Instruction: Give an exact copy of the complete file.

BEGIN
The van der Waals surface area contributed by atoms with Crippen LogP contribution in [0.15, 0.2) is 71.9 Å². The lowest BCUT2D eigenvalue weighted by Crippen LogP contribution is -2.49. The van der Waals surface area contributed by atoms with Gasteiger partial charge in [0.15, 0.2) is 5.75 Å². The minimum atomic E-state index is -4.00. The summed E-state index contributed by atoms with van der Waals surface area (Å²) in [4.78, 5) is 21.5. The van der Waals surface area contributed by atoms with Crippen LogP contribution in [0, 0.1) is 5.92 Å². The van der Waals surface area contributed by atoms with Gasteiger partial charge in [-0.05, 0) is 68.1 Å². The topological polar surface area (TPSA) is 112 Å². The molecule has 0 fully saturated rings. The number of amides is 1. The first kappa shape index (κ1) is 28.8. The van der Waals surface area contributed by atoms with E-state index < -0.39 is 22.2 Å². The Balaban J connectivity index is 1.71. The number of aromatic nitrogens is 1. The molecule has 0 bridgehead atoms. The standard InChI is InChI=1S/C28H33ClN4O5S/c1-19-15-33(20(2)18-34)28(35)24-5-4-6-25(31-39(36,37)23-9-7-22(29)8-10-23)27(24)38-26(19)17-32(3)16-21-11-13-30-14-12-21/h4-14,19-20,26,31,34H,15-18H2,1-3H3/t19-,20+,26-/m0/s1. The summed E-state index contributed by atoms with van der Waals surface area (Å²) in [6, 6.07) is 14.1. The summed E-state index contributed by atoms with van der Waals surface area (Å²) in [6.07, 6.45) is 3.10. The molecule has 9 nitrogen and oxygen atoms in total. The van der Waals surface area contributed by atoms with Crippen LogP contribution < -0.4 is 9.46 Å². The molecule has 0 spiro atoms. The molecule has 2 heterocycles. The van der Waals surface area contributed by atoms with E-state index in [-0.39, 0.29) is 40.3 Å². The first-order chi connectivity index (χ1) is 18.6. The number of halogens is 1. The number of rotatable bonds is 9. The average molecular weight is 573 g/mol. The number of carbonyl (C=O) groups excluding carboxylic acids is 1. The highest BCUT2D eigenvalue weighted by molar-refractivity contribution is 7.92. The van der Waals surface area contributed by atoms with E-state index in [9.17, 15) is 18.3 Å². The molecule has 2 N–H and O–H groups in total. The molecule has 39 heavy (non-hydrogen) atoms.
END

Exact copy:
The van der Waals surface area contributed by atoms with Crippen LogP contribution in [0.15, 0.2) is 71.9 Å². The lowest BCUT2D eigenvalue weighted by Crippen LogP contribution is -2.49. The van der Waals surface area contributed by atoms with Gasteiger partial charge in [0.15, 0.2) is 5.75 Å². The minimum atomic E-state index is -4.00. The summed E-state index contributed by atoms with van der Waals surface area (Å²) in [4.78, 5) is 21.5. The van der Waals surface area contributed by atoms with Crippen LogP contribution in [0, 0.1) is 5.92 Å². The van der Waals surface area contributed by atoms with Gasteiger partial charge in [-0.05, 0) is 68.1 Å². The topological polar surface area (TPSA) is 112 Å². The molecule has 0 fully saturated rings. The number of amides is 1. The first kappa shape index (κ1) is 28.8. The van der Waals surface area contributed by atoms with E-state index < -0.39 is 22.2 Å². The Balaban J connectivity index is 1.71. The number of aromatic nitrogens is 1. The molecule has 0 bridgehead atoms. The standard InChI is InChI=1S/C28H33ClN4O5S/c1-19-15-33(20(2)18-34)28(35)24-5-4-6-25(31-39(36,37)23-9-7-22(29)8-10-23)27(24)38-26(19)17-32(3)16-21-11-13-30-14-12-21/h4-14,19-20,26,31,34H,15-18H2,1-3H3/t19-,20+,26-/m0/s1. The summed E-state index contributed by atoms with van der Waals surface area (Å²) in [6, 6.07) is 14.1. The summed E-state index contributed by atoms with van der Waals surface area (Å²) in [6.07, 6.45) is 3.10. The molecule has 9 nitrogen and oxygen atoms in total. The van der Waals surface area contributed by atoms with Crippen LogP contribution < -0.4 is 9.46 Å². The molecule has 0 spiro atoms. The molecule has 2 heterocycles. The van der Waals surface area contributed by atoms with E-state index in [-0.39, 0.29) is 40.3 Å². The first-order chi connectivity index (χ1) is 18.6. The number of halogens is 1. The number of rotatable bonds is 9. The average molecular weight is 573 g/mol. The number of carbonyl (C=O) groups excluding carboxylic acids is 1. The highest BCUT2D eigenvalue weighted by molar-refractivity contribution is 7.92. The van der Waals surface area contributed by atoms with E-state index in [9.17, 15) is 18.3 Å². The molecule has 2 N–H and O–H groups in total. The molecule has 39 heavy (non-hydrogen) atoms.